Get the Facts with ISR Frequently Asked Questions
Will my actually child learn to swim?
Yes. At ISR, we believe that part of survival for a child who can walk is swimming. Children learn the swim-float-swim sequence so that they could get themselves to safety. The difference in our program is that they will learn swimming AND survival skills and how to be an aquatic problem solver.
Why are lessons 5 days per week and for only 10 minutes?
- Repetition and consistency are crucial elements of learning for young children. Research shows that short, more frequent lessons result in higher retention.
- Most children have fairly short attention spans and will not be able to focus on the task for longer and we want to take advantage of the besttime for learning.
- Though the pool temperature is maintained at 78-88 degrees, the temperature is still lower than your child’s body temperature. Lessons are work and therefore your child will also be loosing body heat. I check students regularly for temperature fatigue since this is an indicator of physical fatigue.
Why does it take 6 weeks for my child to learn this?
- The 6 weeks is an estimate that is based on the average time in which it takes most children to learn these survival skills. It is important to realize that this is an average which means that some children will actually finish more quickly while others will need more practice.
- Every child is unique and ISR’s Self-Rescue program is specifically designed based on your child’s individual strengths and needs.
- ISR is dedicated to safety and, therefore, I want to provide your child with the time and best opportunity to become proficient in his/her survival skills. I will always honor your child’s needs.
Do you have children that just can’t learn the skills?
No. Every child can learn. It is the Instructor’s job to find the best way to communicate the information so that it makes sense to the child. I set your child up to be successful every time. I start where they are.
Can you really teach a child who is not verbal how to swim?
Yes. Consider that children learn to sit, crawl and walk before they learn to speak. Because I teach through sensorimotor learning, verbal skills are not required for a child to acquire Self-Rescue skills. I am able to communicate with my students through touch and positive reinforcement while striving to set my students up for success every step of the way.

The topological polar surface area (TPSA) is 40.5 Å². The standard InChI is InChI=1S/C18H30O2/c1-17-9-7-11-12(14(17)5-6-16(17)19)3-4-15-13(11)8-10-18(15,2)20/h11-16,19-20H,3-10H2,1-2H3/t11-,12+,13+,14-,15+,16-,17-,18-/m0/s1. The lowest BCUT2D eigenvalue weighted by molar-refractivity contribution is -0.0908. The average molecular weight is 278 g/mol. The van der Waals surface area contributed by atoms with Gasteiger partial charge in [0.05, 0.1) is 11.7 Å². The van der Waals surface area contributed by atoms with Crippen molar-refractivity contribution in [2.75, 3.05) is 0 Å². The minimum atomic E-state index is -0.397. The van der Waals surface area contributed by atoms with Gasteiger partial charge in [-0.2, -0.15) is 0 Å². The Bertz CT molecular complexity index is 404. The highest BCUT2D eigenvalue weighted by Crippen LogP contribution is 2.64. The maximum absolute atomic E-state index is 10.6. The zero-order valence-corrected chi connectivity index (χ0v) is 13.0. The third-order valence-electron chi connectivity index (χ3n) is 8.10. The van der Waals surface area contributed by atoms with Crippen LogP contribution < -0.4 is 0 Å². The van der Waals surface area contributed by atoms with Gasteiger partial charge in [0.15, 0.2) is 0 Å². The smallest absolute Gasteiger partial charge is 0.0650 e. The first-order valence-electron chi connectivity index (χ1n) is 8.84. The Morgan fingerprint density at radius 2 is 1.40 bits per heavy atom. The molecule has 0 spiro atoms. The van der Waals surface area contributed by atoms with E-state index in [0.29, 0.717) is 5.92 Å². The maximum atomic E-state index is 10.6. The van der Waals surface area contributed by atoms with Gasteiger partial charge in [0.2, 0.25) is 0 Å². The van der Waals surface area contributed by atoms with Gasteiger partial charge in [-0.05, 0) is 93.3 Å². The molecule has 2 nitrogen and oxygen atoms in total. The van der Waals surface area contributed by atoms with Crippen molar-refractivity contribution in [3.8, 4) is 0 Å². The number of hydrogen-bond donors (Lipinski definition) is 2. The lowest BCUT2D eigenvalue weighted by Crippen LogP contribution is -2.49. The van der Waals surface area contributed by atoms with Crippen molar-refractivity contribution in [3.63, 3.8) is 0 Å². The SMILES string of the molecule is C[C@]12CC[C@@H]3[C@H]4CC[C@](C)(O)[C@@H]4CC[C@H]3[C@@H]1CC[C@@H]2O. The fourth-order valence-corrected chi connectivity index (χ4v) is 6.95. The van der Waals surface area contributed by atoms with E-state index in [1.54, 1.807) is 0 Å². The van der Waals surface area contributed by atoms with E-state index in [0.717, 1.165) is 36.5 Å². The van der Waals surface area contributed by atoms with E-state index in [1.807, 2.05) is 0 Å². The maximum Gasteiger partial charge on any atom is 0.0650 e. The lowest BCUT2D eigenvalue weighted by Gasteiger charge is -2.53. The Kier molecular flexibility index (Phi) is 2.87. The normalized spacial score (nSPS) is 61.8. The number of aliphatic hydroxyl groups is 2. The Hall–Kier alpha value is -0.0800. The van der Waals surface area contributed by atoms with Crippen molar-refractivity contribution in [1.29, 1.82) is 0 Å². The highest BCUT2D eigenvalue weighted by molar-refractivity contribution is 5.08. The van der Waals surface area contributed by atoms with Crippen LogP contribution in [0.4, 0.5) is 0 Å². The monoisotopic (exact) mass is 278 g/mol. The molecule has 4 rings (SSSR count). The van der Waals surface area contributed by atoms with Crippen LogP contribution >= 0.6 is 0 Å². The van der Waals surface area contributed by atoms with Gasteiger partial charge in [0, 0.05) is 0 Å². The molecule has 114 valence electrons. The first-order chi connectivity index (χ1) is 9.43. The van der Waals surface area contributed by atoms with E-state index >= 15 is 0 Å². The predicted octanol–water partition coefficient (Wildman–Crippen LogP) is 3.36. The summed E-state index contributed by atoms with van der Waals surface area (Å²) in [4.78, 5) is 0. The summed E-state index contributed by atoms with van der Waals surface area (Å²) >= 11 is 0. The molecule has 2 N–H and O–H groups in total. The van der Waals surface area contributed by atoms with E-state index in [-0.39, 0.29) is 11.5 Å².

Breath holding skills are taught in the first lesson. I shape breath control using highly effective positive reinforcement techniques. I continue to reinforce these breath-holding techniques throughout every lesson.
Why don’t parents participate in the water during the lessons?
I do not want your baby to initially associate the water with the love, attention and affection of the parent while in the water. Also, it takes incredible concentration and objectivity to teach your baby how to respond to an aquatic emergency and ISR research shows that parents often find it too difficult to be objective to be effective teachers with their own children in the water
How do the kids react during the first few lessons?
Children often fuss during the first few lessons because they are in a new environment, learning something new and around new people. As your child becomes more confident in his/her ability in the water, the fussing will decrease. It is not unlike the first time you tried a new exercise class, or were asked to perform a task at work that you’d never done before: the first time you try a new task it is always challenging, until you get the hang of it. It is the same for your young child. Your child is learning to perform a skill that he/she’s never done before.
Will my child fear the water because of lessons?
There is an important difference between being fearful and being apprehensive because you are not yet skilled in a new environment. ISR is not like traditional swim lessons; it is a drowning prevention program that teaches survival swimming. Sometimes as a parent, you make choices for your child’s safety, like sitting in a car seat, because you know they are important. The same can be said for ISR. FUN can be defined as when SKILL meets CHALLENGE. Once competent in their skills, many children cannot be dragged away from the pool. They are having entirely too much FUN.
- In May of 2010, the AAP has now changed it’s policy regarding the age at which children may start swimming lessons, based on research stating that swim lessons may actually provide reduction in drowning risk of children ages 1- to 4-years-old.
- That study, Association Between Swimming Lessons and Childhood Drowning published in the Archives of Pediatric and Adolescent Medicine, March, 2009, by Brenner et. al. was the first study to probe the relationship between drowning reduction and swimming skills.
- The study concluded that, “Participation in formal swimming lessons was associated with an 88% reduction in the risk of drowning in the 1-to 4-year-old children…”
- The AAP encourages parent’s to consider that starting water survival skills training at an early age must be individualized, based on the child’s frequency of exposure to water, emotional maturity, physical limitations and health concerns related to swimming pools.
Ready to get started? You can pre-enroll your child.